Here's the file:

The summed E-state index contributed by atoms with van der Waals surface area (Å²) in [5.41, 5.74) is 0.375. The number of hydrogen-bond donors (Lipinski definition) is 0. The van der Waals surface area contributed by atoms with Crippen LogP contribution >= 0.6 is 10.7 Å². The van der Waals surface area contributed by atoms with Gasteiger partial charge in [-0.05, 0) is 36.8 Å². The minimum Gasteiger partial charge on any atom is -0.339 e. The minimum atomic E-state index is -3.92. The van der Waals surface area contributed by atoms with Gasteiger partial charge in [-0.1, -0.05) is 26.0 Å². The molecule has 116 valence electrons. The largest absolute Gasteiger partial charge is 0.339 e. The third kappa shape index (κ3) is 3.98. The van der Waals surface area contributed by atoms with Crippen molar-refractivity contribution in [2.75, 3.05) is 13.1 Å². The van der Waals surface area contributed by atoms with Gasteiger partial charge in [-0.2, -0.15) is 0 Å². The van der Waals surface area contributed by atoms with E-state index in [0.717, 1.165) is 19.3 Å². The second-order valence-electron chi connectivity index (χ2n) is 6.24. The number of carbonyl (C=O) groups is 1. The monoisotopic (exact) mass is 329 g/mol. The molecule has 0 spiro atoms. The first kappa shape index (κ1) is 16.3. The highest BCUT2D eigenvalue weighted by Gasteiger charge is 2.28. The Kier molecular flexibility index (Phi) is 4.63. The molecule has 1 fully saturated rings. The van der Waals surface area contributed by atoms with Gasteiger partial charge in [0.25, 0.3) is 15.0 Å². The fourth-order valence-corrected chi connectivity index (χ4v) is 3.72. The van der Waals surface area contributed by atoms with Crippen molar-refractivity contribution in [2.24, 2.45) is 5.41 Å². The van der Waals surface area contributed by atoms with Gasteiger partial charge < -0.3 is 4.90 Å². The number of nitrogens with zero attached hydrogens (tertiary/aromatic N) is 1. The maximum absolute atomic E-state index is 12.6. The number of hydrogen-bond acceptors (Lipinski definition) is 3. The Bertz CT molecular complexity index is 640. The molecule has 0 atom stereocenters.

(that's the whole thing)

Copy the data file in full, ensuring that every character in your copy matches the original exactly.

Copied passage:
The summed E-state index contributed by atoms with van der Waals surface area (Å²) in [5.41, 5.74) is 0.375. The number of hydrogen-bond donors (Lipinski definition) is 0. The van der Waals surface area contributed by atoms with Crippen LogP contribution >= 0.6 is 10.7 Å². The van der Waals surface area contributed by atoms with Gasteiger partial charge in [-0.05, 0) is 36.8 Å². The minimum Gasteiger partial charge on any atom is -0.339 e. The minimum atomic E-state index is -3.92. The van der Waals surface area contributed by atoms with Gasteiger partial charge in [-0.1, -0.05) is 26.0 Å². The molecule has 116 valence electrons. The largest absolute Gasteiger partial charge is 0.339 e. The third kappa shape index (κ3) is 3.98. The van der Waals surface area contributed by atoms with Crippen molar-refractivity contribution in [2.75, 3.05) is 13.1 Å². The van der Waals surface area contributed by atoms with Gasteiger partial charge in [-0.2, -0.15) is 0 Å². The van der Waals surface area contributed by atoms with E-state index in [0.717, 1.165) is 19.3 Å². The second-order valence-electron chi connectivity index (χ2n) is 6.24. The number of carbonyl (C=O) groups is 1. The monoisotopic (exact) mass is 329 g/mol. The molecule has 0 spiro atoms. The first kappa shape index (κ1) is 16.3. The highest BCUT2D eigenvalue weighted by Gasteiger charge is 2.28. The Kier molecular flexibility index (Phi) is 4.63. The molecule has 1 fully saturated rings. The van der Waals surface area contributed by atoms with Gasteiger partial charge in [0.25, 0.3) is 15.0 Å². The fourth-order valence-corrected chi connectivity index (χ4v) is 3.72. The van der Waals surface area contributed by atoms with Crippen molar-refractivity contribution in [2.24, 2.45) is 5.41 Å². The van der Waals surface area contributed by atoms with Gasteiger partial charge < -0.3 is 4.90 Å². The number of nitrogens with zero attached hydrogens (tertiary/aromatic N) is 1. The maximum absolute atomic E-state index is 12.6. The number of hydrogen-bond acceptors (Lipinski definition) is 3. The Bertz CT molecular complexity index is 640. The molecule has 0 atom stereocenters.